~ Will the G.O.P. Say No to YouTube? -- "Some of the major candidates are getting skittish about a sequel to the Democrats' CNN debate. Are they leery of the questions or of the network?"
~ Cities Sue Gangs in Bid to Stop Violence -- "Fed up with deadly drive-by shootings, incessant drug dealing and graffiti, cities nationwide are trying a different tactic to combat gangs: They're suing them."
~ Contador Wins Tour De France -- "Alberto Contador won the doping-scarred Tour de France on Sunday, a new, young and unlikely winner for the three-week race shaken to its core by scandals."
~ Inspired Iraq Claims Asian Cup Crown -- "Iraq delivered an inspirational victory Sunday by winning the Asian Cup with a 1-0 victory over Saudi Arabia, a beacon of hope for a nation divided by war." Gotta love soccer.
~ 3,000-year-old mask found in Aleutians -- "A whalebone mask discovered at an Alaskan archaeological site was probably broken during an Aleut funeral 3,000 years ago, scientists said."
~ Web Site Archives the Dead of MySpace -- "Somewhere deep in cyberspace, where reality blurs into fiction and the living greet the dead, there are ghosts. They live in a virtual graveyard without tombstones or flowers. They drift among the shadows of the people they used to be, and the pieces they left behind."
~ Study solves mystery of mammalian ears -- "A 30-year scientific debate over how specialized cells in the inner ear amplify sound in mammals appears to have been settled more in favor of bouncing cell bodies rather than vibrating, hair-like cilia, according to investigators at St. Jude Children`s Research Hospital."
~ The World Without Us, by Alan Weisman [The Cheerful Oncologist] -- "Looking for something to read that's a little more thought-provoking than the usual beach book detritus pushed on the unwary consumer this summer? Fly, don't waddle, to the nearest bookstore and take a gander at The World Without Us, a fascinating "thought experiment," as one reviewer called it, that ponders what would happen to our planet if all humans suddenly disappeared."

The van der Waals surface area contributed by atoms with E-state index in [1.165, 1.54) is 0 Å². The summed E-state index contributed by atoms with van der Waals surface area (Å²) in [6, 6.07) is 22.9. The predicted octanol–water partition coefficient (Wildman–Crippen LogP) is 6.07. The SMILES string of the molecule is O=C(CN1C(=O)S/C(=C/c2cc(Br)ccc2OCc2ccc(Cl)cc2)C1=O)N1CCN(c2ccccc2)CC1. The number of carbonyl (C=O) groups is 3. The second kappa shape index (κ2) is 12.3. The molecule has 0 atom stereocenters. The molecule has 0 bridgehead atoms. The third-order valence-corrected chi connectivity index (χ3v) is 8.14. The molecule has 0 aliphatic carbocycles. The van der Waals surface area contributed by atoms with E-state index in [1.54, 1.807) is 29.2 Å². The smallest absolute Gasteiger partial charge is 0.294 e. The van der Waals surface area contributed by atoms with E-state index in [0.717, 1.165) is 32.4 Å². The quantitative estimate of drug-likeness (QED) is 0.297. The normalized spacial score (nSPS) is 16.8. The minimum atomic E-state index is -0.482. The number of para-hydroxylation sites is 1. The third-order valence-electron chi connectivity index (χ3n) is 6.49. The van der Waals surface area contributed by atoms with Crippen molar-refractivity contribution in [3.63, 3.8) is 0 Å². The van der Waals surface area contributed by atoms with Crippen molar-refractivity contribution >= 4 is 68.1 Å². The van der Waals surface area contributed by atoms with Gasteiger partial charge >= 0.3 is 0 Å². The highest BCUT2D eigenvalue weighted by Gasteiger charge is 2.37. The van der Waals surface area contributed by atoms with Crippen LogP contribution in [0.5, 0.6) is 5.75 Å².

~ Congestion pricing saves more than it costs -- "After overcoming numerous obstacles in Albany, New York City Mayor Michael Bloomberg's controversial congestion-pricing plan finally appears to be slowly moving forward. Thanks to a last-minute deal between Bloomberg and the leaders of the state Assembly, it is almost certain that New York will receive a $500 million federal grant to fund the equipment and upgrade mass transit in order to begin the program."
~ Panel Recommends Climate Change Market -- "As California begins mapping out its strategy to cut greenhouse gas emissions, how industries will be forced to comply is emerging as one of the most complex aspects of the debate."
~ Tentative Bison Deal Struck in Montana -- "Montana officials have reached a tentative deal allowing some bison to roam outside of Yellowstone National Park without fear of slaughter, a potential breakthrough in a decade-long attempt to end the killing of thousands of bison for disease prevention."
~ An Integral Environmental Community web 2.0 tool - The Walk Score -- "As someone who lived in "suburbia" all his life, except for some time spent in the far 'boonies', I have to say that, a GOOD dense neighborhood - where I can walk to pick up groceries, drycleaning, restuarants, esasy commute to work, etc - is a type of living that I much prefer over the typical "get in the car to do anything" life."
~ Zen Is a Religion -- "I think, to some degree, Buddhism can be both a philosophy and a religion. The choice rests with the participant and the label is either irrelevant or chosen for emotionally charged reasons. From the outsider’s perspective the whole argument must seem awfully semantical - especially when considering those who have chosen a monastic path or become priests."
~ Dharma as usual -- "Several interesting articles in the summer issue of "Buddhadharma". Dzogchen Ponlop Rinpoche discusses death as a wonderful opportunity to discover enlightened mind." And more.
~ Movies as practice (ii or iii) -- "Watching movies, and taking in stories in any other form, is a stocking up of human experiences." Brief but good post.
~ Integral Soul -- "Today has brought a facinating confluence of thought on the soul in integral theory to the fore for me. I’ve been rereading Ken Wilber’s One Taste, while reading some compelling takes on the role of soul from William Harryman’s Integral Options Cafe and Joe Perez’s Until." Nice response from Apollo.
~ How we care for the soul -- Joe Perez responds, very thoughtfully, to my post on Soul in Integral Theory.
~ Rounding Up the Buddhas - July 27, 2007 -- Great links to other Buddhist blogs.